Home Personal Psychology Sleeping/Dreaming Dreamer Beware: The Insightful Dreams of Sarah, Dan and Katherine

Dreamer Beware: The Insightful Dreams of Sarah, Dan and Katherine

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Is there really a committee of sleep wandering around our psyche setting up agenda for our night of dreams and crafting dreams to teach us something? This sounds a bit too imaginative—a bit like envisioning a war going on in our psyche between the forces of the Id, Ego and Superego. Are some dreams actually purposeful—or are they acting like Rorschach ink blots on which we project our waking needs and aspirations. Perhaps dreams are simply random neuronal firings to which we add our meaning-making proclivities. We see castles and mythic figures in the clouds that stand before us on a summer day. We might see richly textured metaphor and compelling dramas in our dreams during a summer night. If all of this is the case, then we should applaud our imaginative abilities when awake and recalling our dreams, rather than applauding our ability to create purposeful dreams while asleep.

Yet, it is hard to dismiss the potential messages conveyed in our dreams. Can’t Sarah and Dan learn something given the scene they have observed (and created) in their dreams? Given that Katherine’s mobile was actually dropped, can’t we conclude that her dream was something more than just a clustering of random cortical images that are set free during her sleep?

There is indeed much that is not known about dreams—about where they come from and what if anything they mean. However, there is one thing that we do know for certain. We know the author of our dreams. Fromm (1951, p. 4) puts it this way:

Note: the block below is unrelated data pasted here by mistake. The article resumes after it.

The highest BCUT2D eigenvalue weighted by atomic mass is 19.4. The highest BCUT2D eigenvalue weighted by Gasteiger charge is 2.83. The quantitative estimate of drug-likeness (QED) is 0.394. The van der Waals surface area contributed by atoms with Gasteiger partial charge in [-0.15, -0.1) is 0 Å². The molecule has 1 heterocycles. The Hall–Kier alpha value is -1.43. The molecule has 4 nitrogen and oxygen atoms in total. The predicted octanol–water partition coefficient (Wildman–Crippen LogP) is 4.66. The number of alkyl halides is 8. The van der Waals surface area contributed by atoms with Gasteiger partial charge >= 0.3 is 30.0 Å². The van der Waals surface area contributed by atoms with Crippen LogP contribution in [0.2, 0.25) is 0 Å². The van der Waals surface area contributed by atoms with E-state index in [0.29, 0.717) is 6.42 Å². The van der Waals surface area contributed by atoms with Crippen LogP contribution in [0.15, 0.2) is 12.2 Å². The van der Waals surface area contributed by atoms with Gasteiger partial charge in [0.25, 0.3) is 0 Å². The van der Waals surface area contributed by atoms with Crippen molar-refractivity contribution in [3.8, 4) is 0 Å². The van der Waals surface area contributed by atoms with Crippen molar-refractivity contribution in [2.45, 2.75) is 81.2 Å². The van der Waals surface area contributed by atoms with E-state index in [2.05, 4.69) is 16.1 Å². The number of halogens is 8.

“When we are asleep, we awake to another form of existence. We dream. We invent stories which never happened and sometimes for which there is not even any precedent in reality. Sometimes we are the hero, sometimes the villain; sometimes we see the most beautiful scenes and are happy; often we are thrown into extreme terror. But whatever the role we play in the dream we are the author, it is our dream, we have invented the plot.”

Unlike during our waking hours when we are influenced by the environment in which we are living and working and must often abide by the dictates of other people who have power over us, the dream is exclusively our own personal domain. Given our ownership of the dream’s contents–the poetic metaphors and dramatic episodes contained in the dream—it seems appropriate that we listen to what we are teaching ourselves. At the very least, we are honoring our own internal wisdom when we attend to our dreams. We are appreciating our own unique perspectives on reality. Isn’t this an important act of attention to take after we have had an eventful night of sleep (and our committee has done its important work)?

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